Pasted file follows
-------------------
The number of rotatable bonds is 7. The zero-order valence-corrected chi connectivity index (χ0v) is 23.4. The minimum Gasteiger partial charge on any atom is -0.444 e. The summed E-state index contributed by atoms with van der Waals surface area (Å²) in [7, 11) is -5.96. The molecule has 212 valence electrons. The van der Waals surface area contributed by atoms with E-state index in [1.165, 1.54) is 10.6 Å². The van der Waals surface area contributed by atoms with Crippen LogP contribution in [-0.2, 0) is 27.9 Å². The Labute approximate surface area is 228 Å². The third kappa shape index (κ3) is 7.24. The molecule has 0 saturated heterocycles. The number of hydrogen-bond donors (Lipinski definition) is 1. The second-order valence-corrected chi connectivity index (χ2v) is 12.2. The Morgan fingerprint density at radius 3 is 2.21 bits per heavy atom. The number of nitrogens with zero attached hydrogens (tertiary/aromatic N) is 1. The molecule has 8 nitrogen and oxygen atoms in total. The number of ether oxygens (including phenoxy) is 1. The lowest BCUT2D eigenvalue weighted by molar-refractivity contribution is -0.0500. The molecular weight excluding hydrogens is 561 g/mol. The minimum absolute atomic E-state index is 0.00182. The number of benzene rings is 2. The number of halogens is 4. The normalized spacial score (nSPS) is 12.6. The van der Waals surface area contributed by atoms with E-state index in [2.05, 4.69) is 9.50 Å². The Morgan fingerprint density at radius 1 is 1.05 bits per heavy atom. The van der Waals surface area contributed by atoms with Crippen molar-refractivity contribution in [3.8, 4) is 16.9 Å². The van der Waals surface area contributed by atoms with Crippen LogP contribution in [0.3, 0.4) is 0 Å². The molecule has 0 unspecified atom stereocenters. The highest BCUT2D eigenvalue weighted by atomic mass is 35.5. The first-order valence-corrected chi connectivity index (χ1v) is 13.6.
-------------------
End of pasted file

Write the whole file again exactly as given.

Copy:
The number of rotatable bonds is 7. The zero-order valence-corrected chi connectivity index (χ0v) is 23.4. The minimum Gasteiger partial charge on any atom is -0.444 e. The summed E-state index contributed by atoms with van der Waals surface area (Å²) in [7, 11) is -5.96. The molecule has 212 valence electrons. The van der Waals surface area contributed by atoms with E-state index in [1.165, 1.54) is 10.6 Å². The van der Waals surface area contributed by atoms with Crippen LogP contribution in [-0.2, 0) is 27.9 Å². The Labute approximate surface area is 228 Å². The third kappa shape index (κ3) is 7.24. The molecule has 0 saturated heterocycles. The number of hydrogen-bond donors (Lipinski definition) is 1. The second-order valence-corrected chi connectivity index (χ2v) is 12.2. The Morgan fingerprint density at radius 3 is 2.21 bits per heavy atom. The number of nitrogens with zero attached hydrogens (tertiary/aromatic N) is 1. The molecule has 8 nitrogen and oxygen atoms in total. The number of ether oxygens (including phenoxy) is 1. The lowest BCUT2D eigenvalue weighted by molar-refractivity contribution is -0.0500. The molecular weight excluding hydrogens is 561 g/mol. The minimum absolute atomic E-state index is 0.00182. The number of benzene rings is 2. The number of halogens is 4. The normalized spacial score (nSPS) is 12.6. The van der Waals surface area contributed by atoms with E-state index in [2.05, 4.69) is 9.50 Å². The Morgan fingerprint density at radius 1 is 1.05 bits per heavy atom. The van der Waals surface area contributed by atoms with Crippen molar-refractivity contribution in [3.8, 4) is 16.9 Å². The van der Waals surface area contributed by atoms with Crippen LogP contribution in [0.3, 0.4) is 0 Å². The molecule has 0 unspecified atom stereocenters. The highest BCUT2D eigenvalue weighted by atomic mass is 35.5. The first-order valence-corrected chi connectivity index (χ1v) is 13.6.